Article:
Ms Hall testified that although Mr. Gill told her the patron count was 90, her impression was that there were fewer than 90 patrons in the establishment when the police officers were present. She acknowledged that she did not conduct her own count. She also stated that she asked one of the police officers present whether he performed a count, while the officer she described as Sgt. Van Allen was speaking to Mr. Rose-Green. According to Ms Hall, this officer told her he did not perform a count. She stated that the officer had to be the one she saw while waiting to testify (i.e., Const. Pedano), as she remembers the third officer as being Asian.
Section 43 of Ontario Regulation 719/90 provides:
“The Licence holder shall ensure that the number of persons on the premises to which the licence applies, including employees of the licence holder, does not exceed the capacity of the licensed premises as stated on the licence.’’
The Registrar is required to prove a contravention of section 43 of O.Reg. 719/90 on a balance of probabilities.
The issue before the Panel was whether the Appellant exceeded the capacity on its liquor license, thereby contravening section 43 of Ontario Regulation 719/90.
APPLICATION OF LAW TO FACTS
In the circumstances of this case, the Tribunal is not satisfied that the Registrar has established, on a balance of probabilities, that the Appellant contravened section 43 of O.Reg. 719/90 for reasons which follow.
There were significant inconsistencies in the evidence of the two police officers who testified on behalf of the Registrar. Sgt. Van Allen testified that he had no recollection of speaking to Security Officer Gill at the door or of being made aware that Security Officer Gill had a counter. On the other hand, Const. Pedano testified that he observed Security Officer Gill show Sgt. Van Allen his mechanical counter, and although Const. Pedano could not hear their conversation, he observed that the reading on the counter was 90. Ms Brickman asked the Tribunal to disregard Security Officer Gill’s evidence concerning the conversation at the door, but her own witness (Sgt. Pedano) testified that the conversation occurred and that he saw the counter.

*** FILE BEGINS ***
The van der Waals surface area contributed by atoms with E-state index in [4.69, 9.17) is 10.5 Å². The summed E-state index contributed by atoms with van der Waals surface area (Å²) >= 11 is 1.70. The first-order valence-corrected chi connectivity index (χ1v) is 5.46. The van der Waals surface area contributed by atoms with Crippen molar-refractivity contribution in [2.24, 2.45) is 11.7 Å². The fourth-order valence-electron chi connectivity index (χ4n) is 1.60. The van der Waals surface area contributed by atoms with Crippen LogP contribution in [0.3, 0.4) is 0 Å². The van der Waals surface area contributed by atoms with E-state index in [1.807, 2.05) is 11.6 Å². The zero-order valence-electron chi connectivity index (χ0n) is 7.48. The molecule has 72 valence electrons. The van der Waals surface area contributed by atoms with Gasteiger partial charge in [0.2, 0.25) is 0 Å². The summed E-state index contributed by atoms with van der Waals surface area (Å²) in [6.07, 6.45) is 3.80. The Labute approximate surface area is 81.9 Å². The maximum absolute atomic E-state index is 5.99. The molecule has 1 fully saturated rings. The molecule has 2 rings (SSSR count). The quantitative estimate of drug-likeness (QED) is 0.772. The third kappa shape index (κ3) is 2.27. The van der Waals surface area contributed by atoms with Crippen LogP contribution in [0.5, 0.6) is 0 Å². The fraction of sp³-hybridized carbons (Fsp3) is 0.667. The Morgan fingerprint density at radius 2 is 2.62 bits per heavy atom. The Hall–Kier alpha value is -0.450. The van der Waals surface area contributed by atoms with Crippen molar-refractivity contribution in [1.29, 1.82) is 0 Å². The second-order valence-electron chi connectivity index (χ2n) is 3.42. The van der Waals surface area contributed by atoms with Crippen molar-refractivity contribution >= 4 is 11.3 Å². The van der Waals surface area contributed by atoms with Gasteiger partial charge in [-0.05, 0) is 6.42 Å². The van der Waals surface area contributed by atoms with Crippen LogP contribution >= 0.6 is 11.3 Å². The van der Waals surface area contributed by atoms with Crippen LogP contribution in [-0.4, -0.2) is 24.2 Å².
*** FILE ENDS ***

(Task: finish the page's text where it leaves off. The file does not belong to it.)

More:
The Tribunal agrees with Ms Brickman that the issue of the parking lot was a “red herring”, for the purpose of finding a violation of s. 43 of O.Reg. 719/90. However, this issue was raised by the Registrar’s own witness, Sgt. Van Allen, who indicated at the outset of his testimony that the reason he conducted the inspection and patron count on the date in question was because of the number of vehicles in the parking lot. The Tribunal considered the evidence on the parking lot only from the standpoint of assessing the credibility of witnesses.
Sgt. Van Allen testified that the restaurant next door to the establishment was still open at the time, whereas Const. Pedano testified that it would have been closed. Here again their evidence was not entirely consistent.
Sgt. Van Allen did not have notes on how he conducted the manual head count, and his recollections pertaining to other significant events at the premises, in particular being shown Security Officer Gill’s counter and the conversation with Security Officer Gill, were not good.